The saga starts with a man on a train passing through Carbondale, Illinois, riding home on the City of New Orleans. It ends at the grave of John Lennon in the night-shrouded forest, telling us to “cover him and let him sleep.” It reminds me of Mark Twain or maybe a one-hour, eight-minute version of “Desolation Row.”
“Anything goes and you just gotta believe it will make sense,” Bob Dylan said of his 35th studio album Tempest, released on September 11 in America. He’s 71 years old and since 1997 has produced five albums that are as much meant to be read as heard.
|Buy Tempest on iTunes|
|Buy Tempest on Amazon|
The hype around the album centers on its “darkness,” its blood and its reference to Leo in the album’s title song, a recounting of the sinking of the Titanic. Yeah, yeah, Leonardo DiCaprio played a part in a movie about the Titanic and Bob has a little fun with the celebrity hounds by throwing “Leo” into the song.
To me, though, the real center of this 14-minute nautical epic — which also involves Wellington, Blake, Calvin, Wilson, Astor and Davey the brothel keeper — is the “watchman” the guy (the president? the father? the constitution?) who is supposed to take care that the ship (the country? the family? the legal system?) doesn’t sink?
The watchman appears four times in the 45-verse poem and is asleep and dreaming every time, doing absolutely nothing to save the ship, instead “dreaming the Titanic was sinking into the deep blue sea.”
This latest landscape of Dylan’s also reveals a triple murder-suicide. It is a “hard country” with a lot of “no-good” towns where “blades are everywhere.” He hasn’t seen his family in 20 years, Uncle Tom (the slave) is still working for Uncle Bill (the devil) and the Early Roman Kings will destroy your city and you as well. It’s a place where even John Lennon has gone — to a better place, for sure — escaped by death from a country where his hands were tied and his mouth “clamped.”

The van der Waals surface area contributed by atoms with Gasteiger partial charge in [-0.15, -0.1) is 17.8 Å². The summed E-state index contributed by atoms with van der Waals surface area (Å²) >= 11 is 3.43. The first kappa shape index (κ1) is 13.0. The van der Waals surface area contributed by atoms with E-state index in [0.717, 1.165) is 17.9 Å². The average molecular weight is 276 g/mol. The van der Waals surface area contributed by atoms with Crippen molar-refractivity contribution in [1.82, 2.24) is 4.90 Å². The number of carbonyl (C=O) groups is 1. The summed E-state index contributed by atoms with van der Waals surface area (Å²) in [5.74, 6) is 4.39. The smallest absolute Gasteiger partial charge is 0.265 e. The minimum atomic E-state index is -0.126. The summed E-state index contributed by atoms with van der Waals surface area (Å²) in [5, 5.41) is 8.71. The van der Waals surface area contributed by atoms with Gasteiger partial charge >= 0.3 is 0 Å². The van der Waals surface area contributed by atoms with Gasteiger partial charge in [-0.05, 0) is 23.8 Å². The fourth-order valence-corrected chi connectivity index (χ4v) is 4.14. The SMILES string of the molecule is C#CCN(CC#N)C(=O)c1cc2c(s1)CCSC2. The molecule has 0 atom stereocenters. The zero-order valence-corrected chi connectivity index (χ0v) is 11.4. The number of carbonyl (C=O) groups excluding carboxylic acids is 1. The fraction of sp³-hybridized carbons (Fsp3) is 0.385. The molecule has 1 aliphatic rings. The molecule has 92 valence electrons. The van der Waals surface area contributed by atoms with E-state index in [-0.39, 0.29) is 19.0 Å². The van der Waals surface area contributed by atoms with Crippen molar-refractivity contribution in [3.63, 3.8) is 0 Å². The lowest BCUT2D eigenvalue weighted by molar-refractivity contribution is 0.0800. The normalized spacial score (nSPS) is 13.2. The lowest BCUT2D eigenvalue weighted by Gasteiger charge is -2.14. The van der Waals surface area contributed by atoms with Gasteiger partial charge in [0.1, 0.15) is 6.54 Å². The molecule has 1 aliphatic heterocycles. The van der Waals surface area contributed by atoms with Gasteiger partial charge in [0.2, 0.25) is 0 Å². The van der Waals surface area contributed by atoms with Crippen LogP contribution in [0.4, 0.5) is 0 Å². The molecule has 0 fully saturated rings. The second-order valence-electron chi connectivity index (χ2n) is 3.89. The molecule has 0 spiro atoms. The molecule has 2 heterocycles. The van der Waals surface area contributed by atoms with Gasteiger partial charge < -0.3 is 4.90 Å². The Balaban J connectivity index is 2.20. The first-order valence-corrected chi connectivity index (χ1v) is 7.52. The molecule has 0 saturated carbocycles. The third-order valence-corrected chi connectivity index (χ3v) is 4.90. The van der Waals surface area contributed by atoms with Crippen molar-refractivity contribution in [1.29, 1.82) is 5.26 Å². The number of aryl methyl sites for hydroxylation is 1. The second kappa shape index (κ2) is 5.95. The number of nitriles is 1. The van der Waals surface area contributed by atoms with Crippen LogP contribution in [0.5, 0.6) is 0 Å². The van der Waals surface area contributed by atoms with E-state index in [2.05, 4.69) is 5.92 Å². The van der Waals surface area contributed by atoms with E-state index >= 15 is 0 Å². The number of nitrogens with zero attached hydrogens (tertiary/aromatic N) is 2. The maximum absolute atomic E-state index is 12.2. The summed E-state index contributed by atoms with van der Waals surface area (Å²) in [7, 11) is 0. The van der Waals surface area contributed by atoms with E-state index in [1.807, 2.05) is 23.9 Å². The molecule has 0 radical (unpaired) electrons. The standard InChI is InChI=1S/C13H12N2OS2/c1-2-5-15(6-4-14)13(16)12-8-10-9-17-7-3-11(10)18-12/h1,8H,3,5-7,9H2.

But the old coot has plenty of fight left, a spirit that emerges in the very center of the poetic cycle of the album, “Pay in Blood,” the fifth of these poems he’s set to music, a gentle rocker strolling along on a path provided by the slide guitar.
Here our narrator is grinding out his life, his endurance tested by the enemy. He’s been dealt a hand of low cards, been pissed on by politicians, his hopes stripped away — he’s been through hell but he refuses to quit.
Yes, the man has suffered on his ride through the American landscape during those 45 years since he left the quiet of Woodstock, but he cries out: “Come here, I’ll break your lousy head / Our nation must be saved and freed / You’ve been accused of murder, how do you plead / This is how I spend my days, I came to bury, not to praise / I’ll drink my fill and sleep alone / I pay in blood, but not my own.”